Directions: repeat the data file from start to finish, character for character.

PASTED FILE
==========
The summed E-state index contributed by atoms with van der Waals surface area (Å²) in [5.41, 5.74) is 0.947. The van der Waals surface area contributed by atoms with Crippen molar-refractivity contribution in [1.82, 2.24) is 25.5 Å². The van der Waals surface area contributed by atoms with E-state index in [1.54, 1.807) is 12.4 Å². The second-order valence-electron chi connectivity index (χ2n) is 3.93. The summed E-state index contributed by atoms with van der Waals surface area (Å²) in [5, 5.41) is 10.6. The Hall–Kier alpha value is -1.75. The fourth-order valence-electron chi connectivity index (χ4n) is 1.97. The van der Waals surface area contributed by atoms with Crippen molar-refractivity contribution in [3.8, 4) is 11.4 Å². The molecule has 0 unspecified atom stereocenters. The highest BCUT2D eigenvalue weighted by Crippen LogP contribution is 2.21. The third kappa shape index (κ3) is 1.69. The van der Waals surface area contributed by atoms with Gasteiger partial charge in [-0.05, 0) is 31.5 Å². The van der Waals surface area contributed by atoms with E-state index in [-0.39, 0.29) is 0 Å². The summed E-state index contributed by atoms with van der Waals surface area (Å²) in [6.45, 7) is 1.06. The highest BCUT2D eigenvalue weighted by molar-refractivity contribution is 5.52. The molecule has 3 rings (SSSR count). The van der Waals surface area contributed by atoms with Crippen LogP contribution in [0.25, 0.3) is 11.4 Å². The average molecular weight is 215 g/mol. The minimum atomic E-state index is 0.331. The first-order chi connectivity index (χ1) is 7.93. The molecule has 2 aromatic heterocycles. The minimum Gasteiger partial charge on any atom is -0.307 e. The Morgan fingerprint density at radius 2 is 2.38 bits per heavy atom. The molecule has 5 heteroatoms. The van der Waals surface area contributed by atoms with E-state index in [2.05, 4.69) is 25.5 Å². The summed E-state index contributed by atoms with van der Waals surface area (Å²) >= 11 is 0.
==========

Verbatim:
The summed E-state index contributed by atoms with van der Waals surface area (Å²) in [5.41, 5.74) is 0.947. The van der Waals surface area contributed by atoms with Crippen molar-refractivity contribution in [1.82, 2.24) is 25.5 Å². The van der Waals surface area contributed by atoms with E-state index in [1.54, 1.807) is 12.4 Å². The second-order valence-electron chi connectivity index (χ2n) is 3.93. The summed E-state index contributed by atoms with van der Waals surface area (Å²) in [5, 5.41) is 10.6. The Hall–Kier alpha value is -1.75. The fourth-order valence-electron chi connectivity index (χ4n) is 1.97. The van der Waals surface area contributed by atoms with Crippen molar-refractivity contribution in [3.8, 4) is 11.4 Å². The molecule has 0 unspecified atom stereocenters. The highest BCUT2D eigenvalue weighted by Crippen LogP contribution is 2.21. The third kappa shape index (κ3) is 1.69. The van der Waals surface area contributed by atoms with Gasteiger partial charge in [-0.05, 0) is 31.5 Å². The van der Waals surface area contributed by atoms with E-state index in [-0.39, 0.29) is 0 Å². The summed E-state index contributed by atoms with van der Waals surface area (Å²) in [6.45, 7) is 1.06. The highest BCUT2D eigenvalue weighted by molar-refractivity contribution is 5.52. The molecule has 3 rings (SSSR count). The van der Waals surface area contributed by atoms with Crippen LogP contribution in [0.25, 0.3) is 11.4 Å². The average molecular weight is 215 g/mol. The minimum atomic E-state index is 0.331. The first-order chi connectivity index (χ1) is 7.93. The molecule has 2 aromatic heterocycles. The minimum Gasteiger partial charge on any atom is -0.307 e. The Morgan fingerprint density at radius 2 is 2.38 bits per heavy atom. The molecule has 5 heteroatoms. The van der Waals surface area contributed by atoms with E-state index in [2.05, 4.69) is 25.5 Å². The summed E-state index contributed by atoms with van der Waals surface area (Å²) >= 11 is 0.